Gardner Takes to Senate Floor to Fight for States’ Rights and Protect States’ Legal Marijuana Operations

“Mr. President, I yield my time and will not give up this fight”


Washington, DC - Today, Senator Cory Gardner (R-CO) spoke on the Senator floor after his legislation to protect the marijuana industry in states across the country was blocked from being voted on as an amendment to the First Step Act.

STATES Act floor speech

NOTE: Click here or on the image above to view Gardner’s remarks.


Remarks as prepared for delivery:


Thank you Mr. President, I thank the Senator from Iowa, Chairman Grassley.


After much debate, disagreement, and compromise, the Senate this week is taking up a criminal justice reform package.  The package shows the American people that bipartisanship is alive.  Leaders on both sides of the aisle as well as the White House should be commended for their admirable and persistent cooperation and determination.


The package’s goals are noble: it is right to help those that have paid their debt re-enter society with the best possible chance to be productive contributors; it is right to take steps to ensure that sentences are fair and appropriately tailored to the defendant; and it is right to calibrate the way we treat those in custody based on the risk they pose to society.


But being from Colorado, it is hard to think about federal criminal justice reform without thinking about the biggest problem the federal criminal law creates for Colorado: the refusal to respect the will of Coloradans when it comes to marijuana.  Every day, Coloradans of good faith follow Colorado law to a T, yet they are still criminals in the eyes of the federal government.  Cancer patients using medical marijuana to control their pain and veterans who are using marijuana to alleviate the PTSD they suffer because they served their country – federal law says they are criminals.  The People do not think that.  So the federal law should change.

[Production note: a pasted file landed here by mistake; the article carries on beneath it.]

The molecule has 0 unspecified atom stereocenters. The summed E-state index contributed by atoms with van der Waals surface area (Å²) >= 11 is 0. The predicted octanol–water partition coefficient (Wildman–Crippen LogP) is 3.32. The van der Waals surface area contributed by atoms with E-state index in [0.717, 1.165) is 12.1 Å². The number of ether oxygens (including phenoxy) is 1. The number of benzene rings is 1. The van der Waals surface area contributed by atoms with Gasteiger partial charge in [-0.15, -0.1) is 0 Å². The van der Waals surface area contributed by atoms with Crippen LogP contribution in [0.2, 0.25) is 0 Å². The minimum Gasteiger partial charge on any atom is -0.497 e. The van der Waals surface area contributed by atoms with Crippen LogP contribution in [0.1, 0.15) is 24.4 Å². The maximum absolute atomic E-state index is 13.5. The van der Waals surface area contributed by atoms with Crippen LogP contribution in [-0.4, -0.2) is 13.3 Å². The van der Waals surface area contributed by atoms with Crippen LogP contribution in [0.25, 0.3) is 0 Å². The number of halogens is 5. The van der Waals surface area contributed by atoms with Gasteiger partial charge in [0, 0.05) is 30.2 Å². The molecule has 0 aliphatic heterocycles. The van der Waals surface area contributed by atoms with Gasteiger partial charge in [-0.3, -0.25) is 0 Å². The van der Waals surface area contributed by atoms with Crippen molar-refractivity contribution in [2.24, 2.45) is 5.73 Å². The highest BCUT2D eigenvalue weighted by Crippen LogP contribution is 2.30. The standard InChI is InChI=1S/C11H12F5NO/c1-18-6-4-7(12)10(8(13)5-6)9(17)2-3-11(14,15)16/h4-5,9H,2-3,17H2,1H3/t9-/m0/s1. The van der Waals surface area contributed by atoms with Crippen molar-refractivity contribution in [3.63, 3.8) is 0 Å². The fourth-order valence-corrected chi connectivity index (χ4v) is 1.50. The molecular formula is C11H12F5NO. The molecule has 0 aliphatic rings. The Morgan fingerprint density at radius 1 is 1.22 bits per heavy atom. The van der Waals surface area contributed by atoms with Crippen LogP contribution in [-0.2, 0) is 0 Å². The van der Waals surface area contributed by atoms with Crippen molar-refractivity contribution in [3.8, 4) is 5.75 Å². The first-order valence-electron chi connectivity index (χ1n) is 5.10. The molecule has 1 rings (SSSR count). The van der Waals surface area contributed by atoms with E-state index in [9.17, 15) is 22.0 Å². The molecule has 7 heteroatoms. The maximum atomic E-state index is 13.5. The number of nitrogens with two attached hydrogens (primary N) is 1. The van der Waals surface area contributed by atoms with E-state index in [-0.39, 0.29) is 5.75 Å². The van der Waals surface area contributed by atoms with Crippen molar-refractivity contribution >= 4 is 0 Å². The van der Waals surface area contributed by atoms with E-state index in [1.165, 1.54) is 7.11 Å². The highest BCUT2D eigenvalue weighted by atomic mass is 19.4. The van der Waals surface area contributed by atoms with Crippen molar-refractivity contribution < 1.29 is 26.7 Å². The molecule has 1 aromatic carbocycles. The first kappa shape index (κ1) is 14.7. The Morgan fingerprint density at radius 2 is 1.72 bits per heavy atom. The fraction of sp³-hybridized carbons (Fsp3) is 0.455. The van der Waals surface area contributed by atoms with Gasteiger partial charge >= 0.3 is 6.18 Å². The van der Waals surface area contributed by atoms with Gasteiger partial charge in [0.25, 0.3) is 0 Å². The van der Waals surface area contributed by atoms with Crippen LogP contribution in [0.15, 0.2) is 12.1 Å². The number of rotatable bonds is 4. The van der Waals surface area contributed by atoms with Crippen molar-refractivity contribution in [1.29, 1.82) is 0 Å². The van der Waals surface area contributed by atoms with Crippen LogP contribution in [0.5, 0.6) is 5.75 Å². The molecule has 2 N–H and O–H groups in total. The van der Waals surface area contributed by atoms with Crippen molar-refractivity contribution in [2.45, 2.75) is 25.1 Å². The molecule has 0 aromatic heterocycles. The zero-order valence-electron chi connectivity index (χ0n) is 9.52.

This disconnect doesn’t just effect the industry’s patrons, or even just its growers and retailers for that matter.  It also makes criminals of those outside the industry.  Plumbers, electricians, bankers, landlords and real estate service providers, employment and advertising agencies, insurance companies, HR services, and all of the everyday businesses that interact with the marijuana industry (like they do any other part of our economy) are affected by the federal law, too.  That’s because when they take money from a marijuana business federal law considers them money launderers – putting them at risk for both criminal liability and civil asset forfeiture.


The disconnect forces Colorado’s $1.5 billion market into the pseudo-shadows, where business is in hard-to-track cash, inviting dangerous robberies and hindering law enforcement efforts to ensure that legal marijuana sales benefits legitimate businesses rather than illicit cartels.  It also means that researchers can’t test marijuana for medical efficacy or to help better understand impairment because those researchers fear of losing federal funding.


All of this flies in the face of what the Colorado people have chosen for themselves.  Indeed, it flies in the face of the 33 states that now have some form of legalized marijuana, including 10 that allow regulated adult use.  This year alone, Oklahoma, Missouri, and Utah have passed laws establishing medical marijuana programs and Michigan and Vermont have passed laws permitting regulated adult use.  And Wisconsin voters in 16 counties overwhelming passed advisory referenda supporting legalization.